ADEN (Yemen) • At least 20 people were killed and dozens more wounded in an attack on Aden airport yesterday, a security source said, shortly after a plane carrying a newly formed Cabinet for government-held parts of Yemen arrived from Saudi Arabia.
Loud blasts and gunfire were heard at the airport shortly after the plane arrived, witnesses said.
The Cabinet members, including Prime Minister Maeen Abdulmalik Saeed, as well as Saudi Ambassador to Yemen Mohammed Said Al-Jaber, were transferred safely to the city's presidential palace, the witnesses and Saudi media said.
"We and the members of the government are in the temporary capital of Aden and everyone is fine," Mr Maeen tweeted from Maasheq palace.
"The cowardly terrorist act that targeted Aden airport is part of the war that is being waged against the Yemeni state and its great people."
Mr Al-Jaber tweeted: "Peace, security and stability will prevail thanks to Yemenis' strong will and their brave government."
Minister of Information Moammar Al-Eryani, also on Twitter, blamed Iran-backed Houthi rebels who have been fighting the government since 2014.
No one claimed responsibility.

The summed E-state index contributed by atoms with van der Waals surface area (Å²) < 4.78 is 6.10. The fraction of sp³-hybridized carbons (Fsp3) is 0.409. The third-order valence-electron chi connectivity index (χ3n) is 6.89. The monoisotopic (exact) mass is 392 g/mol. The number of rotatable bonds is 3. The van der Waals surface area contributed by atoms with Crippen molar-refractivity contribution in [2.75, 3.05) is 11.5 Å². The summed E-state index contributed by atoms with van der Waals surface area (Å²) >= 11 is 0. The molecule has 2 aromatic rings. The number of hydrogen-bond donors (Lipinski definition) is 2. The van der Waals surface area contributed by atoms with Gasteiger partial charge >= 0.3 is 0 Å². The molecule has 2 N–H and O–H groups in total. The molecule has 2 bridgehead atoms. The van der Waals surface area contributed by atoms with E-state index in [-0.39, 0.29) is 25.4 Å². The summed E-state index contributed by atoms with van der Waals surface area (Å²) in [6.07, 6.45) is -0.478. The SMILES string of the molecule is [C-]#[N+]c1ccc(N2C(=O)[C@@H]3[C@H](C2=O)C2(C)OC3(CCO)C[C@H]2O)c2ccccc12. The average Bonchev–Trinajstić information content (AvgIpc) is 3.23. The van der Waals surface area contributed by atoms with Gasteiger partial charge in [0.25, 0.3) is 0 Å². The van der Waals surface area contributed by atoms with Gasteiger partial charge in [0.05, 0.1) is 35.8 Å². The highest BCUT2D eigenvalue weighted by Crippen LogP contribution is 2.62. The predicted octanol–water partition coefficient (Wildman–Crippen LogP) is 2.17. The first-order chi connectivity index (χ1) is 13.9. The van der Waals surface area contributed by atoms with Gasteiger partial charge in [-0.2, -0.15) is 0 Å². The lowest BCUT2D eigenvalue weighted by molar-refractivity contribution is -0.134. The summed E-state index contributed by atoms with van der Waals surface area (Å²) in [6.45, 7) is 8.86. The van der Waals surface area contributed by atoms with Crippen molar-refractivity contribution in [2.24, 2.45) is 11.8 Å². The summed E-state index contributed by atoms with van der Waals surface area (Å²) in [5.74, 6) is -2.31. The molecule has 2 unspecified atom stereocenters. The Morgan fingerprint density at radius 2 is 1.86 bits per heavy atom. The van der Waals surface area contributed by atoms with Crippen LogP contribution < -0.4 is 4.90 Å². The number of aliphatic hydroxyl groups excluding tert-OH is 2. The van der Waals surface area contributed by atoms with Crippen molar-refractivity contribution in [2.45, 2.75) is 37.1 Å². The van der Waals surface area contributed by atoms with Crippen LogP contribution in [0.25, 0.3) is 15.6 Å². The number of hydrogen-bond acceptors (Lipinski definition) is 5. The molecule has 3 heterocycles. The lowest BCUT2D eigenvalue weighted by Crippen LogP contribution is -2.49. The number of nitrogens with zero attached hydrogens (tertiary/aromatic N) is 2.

A local security source said three mortar shells had landed on the airport's hall.
The newly formed Cabinet unites the government of President Abd-Rabbu Mansour Hadi with southern separatists.
The two groups are the main Yemeni factions in a southern-based, Saudi-backed alliance, fighting against the Houthi movement that controls the north, including the capital, Sanaa.
Live television footage from Saudi-owned Al Arabiya channel showed dozens of people leaving the airplane when a first blast hit the airport's hall. Heavy gunfire from armoured vehicles followed, with plumes of white and black smoke rising from the scene.
Other video footage showed smashed glass and damage to the terminal's concrete walls.
The southern port city of Aden has been mired in violence because of a rift between the separatists and Mr Hadi's government, based there after being driven from the capital by the Houthis in 2014.
The separatist Southern Transitional Council, which seeks independence for south Yemen, declared self-rule in Aden earlier this year, triggering clashes and complicating United Nations efforts to forge a permanent ceasefire in the overall conflict.
The Saudi-led coalition announced earlier this month the new power-sharing Cabinet that would include the separatists.
The new government will have to address urgent issues like the devaluation of the riyal, providing basic services and implementing the security and military parts of the November 2019 power-sharing agreement.
The Cabinet travelled from Riyadh, where both parties negotiated for more than a year with Saudi mediation.
UN Yemen envoy Martin Griffiths condemned the attack in a statement: "I wish the Cabinet strength in facing the difficult tasks ahead. This unacceptable act of violence is a tragic reminder of the importance of bringing Yemen urgently back on the path towards peace."